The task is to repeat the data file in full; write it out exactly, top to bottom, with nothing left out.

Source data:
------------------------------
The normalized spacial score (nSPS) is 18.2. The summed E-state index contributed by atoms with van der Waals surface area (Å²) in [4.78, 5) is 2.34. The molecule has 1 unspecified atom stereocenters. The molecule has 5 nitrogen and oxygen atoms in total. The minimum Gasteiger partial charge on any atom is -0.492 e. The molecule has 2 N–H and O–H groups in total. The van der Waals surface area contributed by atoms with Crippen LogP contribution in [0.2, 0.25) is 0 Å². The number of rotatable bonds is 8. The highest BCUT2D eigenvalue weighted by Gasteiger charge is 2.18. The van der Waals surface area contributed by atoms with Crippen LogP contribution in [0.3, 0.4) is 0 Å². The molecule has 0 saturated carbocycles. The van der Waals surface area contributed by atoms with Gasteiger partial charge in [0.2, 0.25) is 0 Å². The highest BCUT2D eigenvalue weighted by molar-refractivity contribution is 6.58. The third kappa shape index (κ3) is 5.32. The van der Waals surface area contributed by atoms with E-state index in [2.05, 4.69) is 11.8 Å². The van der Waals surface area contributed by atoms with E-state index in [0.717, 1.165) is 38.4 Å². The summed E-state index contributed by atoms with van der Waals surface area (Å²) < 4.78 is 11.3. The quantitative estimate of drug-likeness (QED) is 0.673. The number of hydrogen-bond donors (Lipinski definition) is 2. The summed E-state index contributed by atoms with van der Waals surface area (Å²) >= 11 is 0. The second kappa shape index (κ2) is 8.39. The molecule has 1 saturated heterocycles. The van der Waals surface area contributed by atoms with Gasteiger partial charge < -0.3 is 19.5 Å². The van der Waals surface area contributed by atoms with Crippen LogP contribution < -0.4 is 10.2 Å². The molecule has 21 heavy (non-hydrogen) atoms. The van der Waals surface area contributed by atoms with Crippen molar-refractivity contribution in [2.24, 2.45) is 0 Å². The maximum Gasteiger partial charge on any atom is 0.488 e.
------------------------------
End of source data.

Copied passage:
The normalized spacial score (nSPS) is 18.2. The summed E-state index contributed by atoms with van der Waals surface area (Å²) in [4.78, 5) is 2.34. The molecule has 1 unspecified atom stereocenters. The molecule has 5 nitrogen and oxygen atoms in total. The minimum Gasteiger partial charge on any atom is -0.492 e. The molecule has 2 N–H and O–H groups in total. The van der Waals surface area contributed by atoms with Crippen LogP contribution in [0.2, 0.25) is 0 Å². The number of rotatable bonds is 8. The highest BCUT2D eigenvalue weighted by Gasteiger charge is 2.18. The van der Waals surface area contributed by atoms with Crippen LogP contribution in [0.3, 0.4) is 0 Å². The molecule has 0 saturated carbocycles. The van der Waals surface area contributed by atoms with Gasteiger partial charge in [0.2, 0.25) is 0 Å². The highest BCUT2D eigenvalue weighted by molar-refractivity contribution is 6.58. The third kappa shape index (κ3) is 5.32. The van der Waals surface area contributed by atoms with E-state index in [2.05, 4.69) is 11.8 Å². The van der Waals surface area contributed by atoms with E-state index in [0.717, 1.165) is 38.4 Å². The summed E-state index contributed by atoms with van der Waals surface area (Å²) < 4.78 is 11.3. The quantitative estimate of drug-likeness (QED) is 0.673. The number of hydrogen-bond donors (Lipinski definition) is 2. The summed E-state index contributed by atoms with van der Waals surface area (Å²) >= 11 is 0. The second kappa shape index (κ2) is 8.39. The molecule has 1 saturated heterocycles. The van der Waals surface area contributed by atoms with Gasteiger partial charge < -0.3 is 19.5 Å². The van der Waals surface area contributed by atoms with Crippen LogP contribution < -0.4 is 10.2 Å². The molecule has 21 heavy (non-hydrogen) atoms. The van der Waals surface area contributed by atoms with Crippen molar-refractivity contribution in [2.24, 2.45) is 0 Å². The maximum Gasteiger partial charge on any atom is 0.488 e.